The Amazing Amount Of Meat Eaten On The Lewis And Clark Expedition

The Meriwether Lewis and William Clark expedition set out in 1804 to explore and chart new areas west of the Mississippi River recently bought by the United States as part of the Louisiana Purchase during Thomas Jefferson's presidency. It was an exhausting, two-year journey spanning more than 8,000 miles that necessitated a tremendous amount of preparation and planning (via If the secret history of breakfast was intriguing, this case is so tenfold.

They recruited and trained men to accompany them on the trip, totaling 45 people in all, including soldiers, an enslaved person named York, a French-Indian interpreter, and a boat crew. You would think the prospect of keeping this large of a group well-nourished during the course of an arduous trek involving burning thousands of calories a day would be a daunting one.

But in those formative days of our nation before Manifest Destiny led to territorial expansion westward, subjugation of Native Americans, and the subsequent decimation of native animal populations such as buffalo, hunting wild game was at least a slightly simpler task, depending on the geography and terrain. Clark even made references to the expedition's substantial meat consumption in his journal.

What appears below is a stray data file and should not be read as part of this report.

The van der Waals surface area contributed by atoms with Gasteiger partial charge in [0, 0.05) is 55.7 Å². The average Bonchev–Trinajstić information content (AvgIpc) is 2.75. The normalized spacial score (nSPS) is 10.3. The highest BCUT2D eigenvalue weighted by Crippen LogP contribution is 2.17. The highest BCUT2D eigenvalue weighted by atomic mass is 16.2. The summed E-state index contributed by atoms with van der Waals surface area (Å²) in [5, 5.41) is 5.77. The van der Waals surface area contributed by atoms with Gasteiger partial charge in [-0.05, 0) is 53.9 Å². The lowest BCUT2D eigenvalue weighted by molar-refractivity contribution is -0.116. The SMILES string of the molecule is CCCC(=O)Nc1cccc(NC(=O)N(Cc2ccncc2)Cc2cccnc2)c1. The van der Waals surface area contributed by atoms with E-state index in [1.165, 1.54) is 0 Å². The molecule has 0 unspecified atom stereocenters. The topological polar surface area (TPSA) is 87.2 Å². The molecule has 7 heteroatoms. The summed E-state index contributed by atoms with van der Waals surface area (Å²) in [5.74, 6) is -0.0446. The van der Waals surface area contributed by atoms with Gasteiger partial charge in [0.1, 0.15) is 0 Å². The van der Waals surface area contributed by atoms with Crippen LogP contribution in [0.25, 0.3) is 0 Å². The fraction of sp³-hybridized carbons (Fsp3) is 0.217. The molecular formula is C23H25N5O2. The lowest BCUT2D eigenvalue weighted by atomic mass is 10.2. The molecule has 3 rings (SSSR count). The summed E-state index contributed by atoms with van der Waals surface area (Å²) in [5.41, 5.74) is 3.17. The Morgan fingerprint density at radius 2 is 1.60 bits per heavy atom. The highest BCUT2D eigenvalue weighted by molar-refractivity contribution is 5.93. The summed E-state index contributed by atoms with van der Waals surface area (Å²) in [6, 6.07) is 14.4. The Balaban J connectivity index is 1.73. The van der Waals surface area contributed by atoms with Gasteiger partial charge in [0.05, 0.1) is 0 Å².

Meat: It's what's for dinner

Although Meriwether Lewis and William Clark's team brought along massive quantities of food with them, including seven tons of flour, coffee, pork, corn, beans, lard, sugar, and 93 pounds of dried soup, they also managed to shoot a few ungulates here and there to supplement their supply (via Ranker). And according to PBS, it behooved them to avoid the soup if possible, which when cooked turned gelatinous and was later left to dry out and harden into something barely passing as edible. After all, canned foods changed history, but they weren't exactly staples at this time.

When times were good and there was a fruitful hunt, they gorged themselves on up to nine pounds of meat a day. In one comment recorded in his journey notes, Clark shared an itemized list of the animals they heartily devoured to keep their strength up. "We eat an emensity (sic) of meat; it requires four deer, or an elk and a deer, or one buffaloe (sic) to supply us plentifully 24 hours," he wrote.

Of course, not all meat was finished during a single sitting, and the rest needed to be preserved, so there were times along their travels when the men boiled seawater to remove the salt and use it as both a flavor enhancer and a preservative. Talk about a carnivorous diet.